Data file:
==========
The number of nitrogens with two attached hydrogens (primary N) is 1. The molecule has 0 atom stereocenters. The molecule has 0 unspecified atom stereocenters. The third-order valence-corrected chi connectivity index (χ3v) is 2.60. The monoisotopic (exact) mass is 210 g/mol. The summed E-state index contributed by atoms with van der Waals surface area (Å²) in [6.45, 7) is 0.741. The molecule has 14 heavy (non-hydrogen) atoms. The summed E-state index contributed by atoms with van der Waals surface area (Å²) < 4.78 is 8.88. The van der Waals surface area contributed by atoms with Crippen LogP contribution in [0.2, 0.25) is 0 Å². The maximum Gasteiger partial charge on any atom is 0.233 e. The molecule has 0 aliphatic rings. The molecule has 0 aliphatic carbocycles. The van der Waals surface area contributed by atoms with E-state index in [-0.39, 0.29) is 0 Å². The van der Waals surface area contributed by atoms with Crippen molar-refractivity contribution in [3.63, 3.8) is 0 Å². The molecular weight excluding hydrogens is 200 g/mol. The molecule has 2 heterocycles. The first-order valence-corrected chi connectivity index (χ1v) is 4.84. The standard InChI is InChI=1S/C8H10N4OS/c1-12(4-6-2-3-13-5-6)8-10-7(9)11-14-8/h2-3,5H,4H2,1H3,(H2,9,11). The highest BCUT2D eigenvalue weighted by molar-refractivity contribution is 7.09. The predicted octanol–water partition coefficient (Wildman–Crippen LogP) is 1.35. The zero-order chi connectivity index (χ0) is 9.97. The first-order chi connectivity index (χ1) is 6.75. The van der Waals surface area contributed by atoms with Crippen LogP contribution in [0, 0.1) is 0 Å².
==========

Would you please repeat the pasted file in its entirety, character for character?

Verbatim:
The number of nitrogens with two attached hydrogens (primary N) is 1. The molecule has 0 atom stereocenters. The molecule has 0 unspecified atom stereocenters. The third-order valence-corrected chi connectivity index (χ3v) is 2.60. The monoisotopic (exact) mass is 210 g/mol. The summed E-state index contributed by atoms with van der Waals surface area (Å²) in [6.45, 7) is 0.741. The molecule has 14 heavy (non-hydrogen) atoms. The summed E-state index contributed by atoms with van der Waals surface area (Å²) < 4.78 is 8.88. The van der Waals surface area contributed by atoms with Crippen LogP contribution in [0.2, 0.25) is 0 Å². The maximum Gasteiger partial charge on any atom is 0.233 e. The molecule has 0 aliphatic rings. The molecule has 0 aliphatic carbocycles. The van der Waals surface area contributed by atoms with E-state index in [-0.39, 0.29) is 0 Å². The van der Waals surface area contributed by atoms with Crippen molar-refractivity contribution in [3.63, 3.8) is 0 Å². The molecular weight excluding hydrogens is 200 g/mol. The molecule has 2 heterocycles. The first-order valence-corrected chi connectivity index (χ1v) is 4.84. The standard InChI is InChI=1S/C8H10N4OS/c1-12(4-6-2-3-13-5-6)8-10-7(9)11-14-8/h2-3,5H,4H2,1H3,(H2,9,11). The highest BCUT2D eigenvalue weighted by molar-refractivity contribution is 7.09. The predicted octanol–water partition coefficient (Wildman–Crippen LogP) is 1.35. The zero-order chi connectivity index (χ0) is 9.97. The first-order chi connectivity index (χ1) is 6.75. The van der Waals surface area contributed by atoms with Crippen LogP contribution in [0, 0.1) is 0 Å².